Robotics continues to advance at a rapid pace. Robotic automation is now more accessible, cost-effective and safe than in the past.

For businesses, automation will be essential to address a wide range of manufacturing challenges, including increasing productivity, improving efficiencies and product quality, and redeploying teams to higher-value work.

Launching a guide published by ifac and Reliance Automation for Irish food and agribusinesses turning to automation, to help mitigate the impact of COVID-19 and get ready for Brexit, were Robert Troy T.D., and Minister of State for Trade Promotion, Digital and Company Regulation; David Leydon, Head of Food and Agribusiness at ifac; Peter Creighton, Managing Director of Reliance Automation Pic Julien Behal Photography

Ifac has partnered with Reliance Automation to publish a guide to help Irish food businesses move to automation.

The guide covers all aspects of planning and implementing automation projects, return on investment, funding your investment in automation and business process automation.

Eight steps

Developing a robotic solution for your business can be complex. Below are eight key steps if you’re considering robotics for your business.

1. Opportunity

Businesses must first identify the application opportunities for innovation and automation.

Map out exactly what it is you want your robot to do. Start small and keep it simple, building up to more complex applications after you’ve gained more experience with robots.

2. Feasibility

Conduct a feasibility study to establish that your objectives for the robot are feasible.

It is highly recommended to take pictures and videos of the process you want to automate. This will help you define each step of the application.

You will then be able to examine the application and share details of it with an expert who can advise on feasibility.

3. Review design

Review the design layout, incorporating the most suitable technologies to automate the required application. This should include a complete risk assessment, which must be undertaken before any robot installation.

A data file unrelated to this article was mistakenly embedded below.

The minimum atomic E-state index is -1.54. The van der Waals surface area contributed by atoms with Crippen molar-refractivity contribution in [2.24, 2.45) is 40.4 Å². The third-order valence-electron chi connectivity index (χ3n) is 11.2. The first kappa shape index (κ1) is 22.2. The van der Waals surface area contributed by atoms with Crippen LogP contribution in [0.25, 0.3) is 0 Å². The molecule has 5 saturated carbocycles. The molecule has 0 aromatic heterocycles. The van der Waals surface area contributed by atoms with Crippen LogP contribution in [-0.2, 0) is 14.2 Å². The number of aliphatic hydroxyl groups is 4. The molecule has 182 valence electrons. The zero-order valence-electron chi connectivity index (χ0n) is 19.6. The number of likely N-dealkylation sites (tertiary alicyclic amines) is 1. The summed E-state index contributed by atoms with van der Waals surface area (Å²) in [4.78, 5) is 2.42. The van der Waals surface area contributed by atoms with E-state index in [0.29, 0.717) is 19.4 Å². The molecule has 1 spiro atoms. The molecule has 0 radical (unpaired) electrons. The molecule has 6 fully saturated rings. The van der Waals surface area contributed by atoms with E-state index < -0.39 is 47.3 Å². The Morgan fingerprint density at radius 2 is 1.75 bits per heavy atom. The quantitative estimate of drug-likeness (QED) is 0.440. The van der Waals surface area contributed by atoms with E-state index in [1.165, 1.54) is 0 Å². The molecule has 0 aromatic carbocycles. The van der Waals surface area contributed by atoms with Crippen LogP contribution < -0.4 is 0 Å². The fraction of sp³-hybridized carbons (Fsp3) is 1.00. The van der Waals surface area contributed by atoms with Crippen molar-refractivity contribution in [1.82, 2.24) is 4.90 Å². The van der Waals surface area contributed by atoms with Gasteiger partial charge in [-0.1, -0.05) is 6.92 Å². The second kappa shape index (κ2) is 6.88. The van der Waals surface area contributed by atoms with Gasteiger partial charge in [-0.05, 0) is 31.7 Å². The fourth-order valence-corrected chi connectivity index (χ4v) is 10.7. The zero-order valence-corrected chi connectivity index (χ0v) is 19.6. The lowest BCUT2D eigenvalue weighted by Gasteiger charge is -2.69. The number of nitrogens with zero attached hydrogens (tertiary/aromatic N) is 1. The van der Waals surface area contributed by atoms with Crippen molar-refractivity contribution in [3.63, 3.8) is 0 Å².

4. Determine and agree finance

Conduct a cost-benefit analysis, identify the projected return on investment and agree how the project will be financed, including looking for suitable grants and supports from Enterprise Ireland or your local enterprise office.

5. Build your own robot deployment team

One of the biggest challenges of introducing robots in the workplace is convincing the rest of your team that it is a good idea.

The goal of robots is not to eliminate jobs by replacing staff. The goal is to eliminate monotonous and repetitive tasks so your own team can focus on more value-added activities. This boosts productivity, prosperity and team morale.

6. Commission your robotic solution

Depending on the application, work with your robotic partner and an integration partner to ensure the required end design and optimum performance is achieved.

7. Train your team

It is very important to understand how your new robot works and how to manage it. Training should be orientated towards both management and staff.

8. Monitor service

To ensure consistently good performance, ensure you have monitoring services either on site or remotely via data connections and cameras on the machines.